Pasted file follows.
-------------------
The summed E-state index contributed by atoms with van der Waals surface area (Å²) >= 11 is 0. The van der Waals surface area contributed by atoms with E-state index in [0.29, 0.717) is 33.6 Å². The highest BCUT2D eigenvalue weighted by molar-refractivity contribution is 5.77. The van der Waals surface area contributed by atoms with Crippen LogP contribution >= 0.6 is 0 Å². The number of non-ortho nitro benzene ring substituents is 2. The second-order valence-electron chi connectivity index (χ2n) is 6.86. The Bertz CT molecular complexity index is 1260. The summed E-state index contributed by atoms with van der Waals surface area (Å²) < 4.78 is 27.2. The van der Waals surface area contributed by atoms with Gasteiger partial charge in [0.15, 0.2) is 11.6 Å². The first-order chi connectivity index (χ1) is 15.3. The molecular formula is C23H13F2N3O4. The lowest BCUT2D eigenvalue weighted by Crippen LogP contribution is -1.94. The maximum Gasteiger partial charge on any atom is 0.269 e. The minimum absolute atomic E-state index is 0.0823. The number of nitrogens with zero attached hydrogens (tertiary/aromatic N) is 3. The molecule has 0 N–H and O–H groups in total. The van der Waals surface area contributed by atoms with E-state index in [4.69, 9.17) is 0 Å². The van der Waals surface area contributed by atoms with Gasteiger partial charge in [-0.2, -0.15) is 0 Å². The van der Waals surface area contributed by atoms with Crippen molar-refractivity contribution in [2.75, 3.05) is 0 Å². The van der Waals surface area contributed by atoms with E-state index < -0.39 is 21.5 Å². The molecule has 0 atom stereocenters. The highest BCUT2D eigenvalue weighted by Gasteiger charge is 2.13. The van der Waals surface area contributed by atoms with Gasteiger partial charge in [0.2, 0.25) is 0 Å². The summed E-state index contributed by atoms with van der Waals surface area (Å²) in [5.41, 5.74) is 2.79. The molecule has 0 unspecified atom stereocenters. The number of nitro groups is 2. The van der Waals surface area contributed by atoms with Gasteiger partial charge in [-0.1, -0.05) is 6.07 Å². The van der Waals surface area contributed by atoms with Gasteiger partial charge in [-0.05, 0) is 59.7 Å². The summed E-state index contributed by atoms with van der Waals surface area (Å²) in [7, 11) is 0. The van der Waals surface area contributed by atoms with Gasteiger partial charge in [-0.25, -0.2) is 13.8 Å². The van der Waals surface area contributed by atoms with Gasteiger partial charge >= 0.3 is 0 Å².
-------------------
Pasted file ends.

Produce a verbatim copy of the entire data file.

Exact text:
The summed E-state index contributed by atoms with van der Waals surface area (Å²) >= 11 is 0. The van der Waals surface area contributed by atoms with E-state index in [0.29, 0.717) is 33.6 Å². The highest BCUT2D eigenvalue weighted by molar-refractivity contribution is 5.77. The van der Waals surface area contributed by atoms with Crippen LogP contribution >= 0.6 is 0 Å². The number of non-ortho nitro benzene ring substituents is 2. The second-order valence-electron chi connectivity index (χ2n) is 6.86. The Bertz CT molecular complexity index is 1260. The summed E-state index contributed by atoms with van der Waals surface area (Å²) < 4.78 is 27.2. The van der Waals surface area contributed by atoms with Gasteiger partial charge in [0.15, 0.2) is 11.6 Å². The first-order chi connectivity index (χ1) is 15.3. The molecular formula is C23H13F2N3O4. The lowest BCUT2D eigenvalue weighted by Crippen LogP contribution is -1.94. The maximum Gasteiger partial charge on any atom is 0.269 e. The minimum absolute atomic E-state index is 0.0823. The number of nitrogens with zero attached hydrogens (tertiary/aromatic N) is 3. The molecule has 0 N–H and O–H groups in total. The van der Waals surface area contributed by atoms with E-state index in [4.69, 9.17) is 0 Å². The van der Waals surface area contributed by atoms with Gasteiger partial charge in [-0.2, -0.15) is 0 Å². The van der Waals surface area contributed by atoms with Crippen molar-refractivity contribution in [2.75, 3.05) is 0 Å². The van der Waals surface area contributed by atoms with E-state index < -0.39 is 21.5 Å². The molecule has 0 atom stereocenters. The highest BCUT2D eigenvalue weighted by Gasteiger charge is 2.13. The van der Waals surface area contributed by atoms with Gasteiger partial charge in [0.2, 0.25) is 0 Å². The summed E-state index contributed by atoms with van der Waals surface area (Å²) in [5.41, 5.74) is 2.79. The molecule has 0 unspecified atom stereocenters. The number of nitro groups is 2. The van der Waals surface area contributed by atoms with Gasteiger partial charge in [-0.1, -0.05) is 6.07 Å². The van der Waals surface area contributed by atoms with Gasteiger partial charge in [-0.05, 0) is 59.7 Å². The summed E-state index contributed by atoms with van der Waals surface area (Å²) in [7, 11) is 0. The van der Waals surface area contributed by atoms with Gasteiger partial charge in [-0.25, -0.2) is 13.8 Å². The van der Waals surface area contributed by atoms with Gasteiger partial charge >= 0.3 is 0 Å².